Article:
Transactional learning for learning-disabled (LD) adolescents: Facilitating teacher change and curriculum development
This study, based on Freire's pedagogy, evaluated the feasibility and efficacy of introducing transactional teaching for learning disabled (LD) adolescents. The transactional approach, based on interaction between teacher and active learner, has been effectively employed in regular education classes, but minimally with LD students. In the current study, a structured intervention to enhance transactional teaching was employed with a teacher and her seventh- and eighth-grade LD students during 1994-1995 in a New York City public school. Classes included 11 seventh-grade language arts and 8 eighth-grade social studies students. Investigator fieldnotes, teacher and student interviews, video tapes, audio transcripts, and the Class Activities Questionnaire (CAQ) were obtained before and after a 3-month period during which the investigator worked closely with the teacher to develop her knowledge and techniques in transactional teaching.
Results of the study indicated that the transmission oriented teacher moved toward a student-centered transactional approach (P $<$ 0.05) with the eighth-grade class, but showed (P $<$ 0.05) effect only on the audio recordings with the seventh-grade class. The intervention was associated with greater improvements in student attitudes and learning behaviors in the eighth grade than in the seventh grade. Eighth-grade students found the classwork performed during the transactional environment more interesting and participated more than in the pre-intervention phase (P $<$ 0.01), and student learning behaviors improved (P $<$ 0.01). While seventh graders found the transactional environment relevant and participatory (P $<$ 0.05), there was no change in learning behavior for the class overall.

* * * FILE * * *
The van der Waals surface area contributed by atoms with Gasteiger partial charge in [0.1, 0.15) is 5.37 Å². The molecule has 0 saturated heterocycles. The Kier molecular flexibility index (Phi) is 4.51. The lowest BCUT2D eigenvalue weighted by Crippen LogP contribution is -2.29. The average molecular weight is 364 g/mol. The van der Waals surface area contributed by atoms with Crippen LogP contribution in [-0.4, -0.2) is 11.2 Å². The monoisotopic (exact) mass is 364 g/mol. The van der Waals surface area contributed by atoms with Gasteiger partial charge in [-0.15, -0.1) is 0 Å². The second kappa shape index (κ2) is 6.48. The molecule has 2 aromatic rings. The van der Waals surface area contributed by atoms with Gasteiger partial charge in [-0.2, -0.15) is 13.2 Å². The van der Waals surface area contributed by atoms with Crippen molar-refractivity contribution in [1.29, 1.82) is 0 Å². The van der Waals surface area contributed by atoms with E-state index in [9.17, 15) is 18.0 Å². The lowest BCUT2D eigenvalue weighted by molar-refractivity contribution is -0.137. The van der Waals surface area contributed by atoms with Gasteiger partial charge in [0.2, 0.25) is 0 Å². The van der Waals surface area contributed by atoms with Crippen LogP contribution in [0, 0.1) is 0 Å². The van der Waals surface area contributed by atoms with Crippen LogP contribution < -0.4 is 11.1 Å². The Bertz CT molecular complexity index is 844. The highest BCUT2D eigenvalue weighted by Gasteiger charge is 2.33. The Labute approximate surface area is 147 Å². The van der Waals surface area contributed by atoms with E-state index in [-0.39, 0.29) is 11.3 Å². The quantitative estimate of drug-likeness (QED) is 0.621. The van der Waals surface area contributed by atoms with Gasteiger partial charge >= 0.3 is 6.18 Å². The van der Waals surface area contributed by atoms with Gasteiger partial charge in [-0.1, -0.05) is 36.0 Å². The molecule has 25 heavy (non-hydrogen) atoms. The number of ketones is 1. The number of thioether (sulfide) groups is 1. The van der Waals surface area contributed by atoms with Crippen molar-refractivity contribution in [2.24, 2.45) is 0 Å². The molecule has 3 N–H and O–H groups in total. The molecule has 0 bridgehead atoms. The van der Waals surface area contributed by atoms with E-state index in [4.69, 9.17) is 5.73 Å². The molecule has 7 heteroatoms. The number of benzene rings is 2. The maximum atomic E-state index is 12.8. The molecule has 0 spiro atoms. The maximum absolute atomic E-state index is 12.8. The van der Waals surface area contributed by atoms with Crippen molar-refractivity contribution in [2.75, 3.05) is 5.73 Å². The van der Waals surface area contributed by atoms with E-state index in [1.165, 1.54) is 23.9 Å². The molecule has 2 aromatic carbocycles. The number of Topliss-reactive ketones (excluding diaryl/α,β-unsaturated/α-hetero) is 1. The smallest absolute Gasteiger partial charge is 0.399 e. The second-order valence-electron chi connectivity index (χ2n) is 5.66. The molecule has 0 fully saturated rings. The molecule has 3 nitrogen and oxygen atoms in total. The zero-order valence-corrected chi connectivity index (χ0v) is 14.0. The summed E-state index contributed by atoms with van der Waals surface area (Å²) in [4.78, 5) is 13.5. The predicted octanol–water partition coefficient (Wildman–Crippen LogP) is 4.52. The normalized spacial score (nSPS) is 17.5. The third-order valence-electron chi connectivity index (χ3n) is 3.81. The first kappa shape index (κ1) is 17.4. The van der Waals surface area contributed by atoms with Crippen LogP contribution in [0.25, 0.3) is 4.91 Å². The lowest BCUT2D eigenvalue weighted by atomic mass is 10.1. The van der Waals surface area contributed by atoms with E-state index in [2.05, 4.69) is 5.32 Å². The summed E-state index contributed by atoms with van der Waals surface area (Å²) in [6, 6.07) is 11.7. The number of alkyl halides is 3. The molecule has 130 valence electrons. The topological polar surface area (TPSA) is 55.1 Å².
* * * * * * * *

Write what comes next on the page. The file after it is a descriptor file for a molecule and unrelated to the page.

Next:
The findings in the study suggest that a transactional intervention can modify teacher attitudes and behavior, as well as student attitudes and learning behaviors in LD adolescents. Efficacy of the intervention may be influenced by several factors such as classroom behavior, limited classroom discussion, and teacher reflection, capacity, and insight.
0529: Special education
0530: Teacher education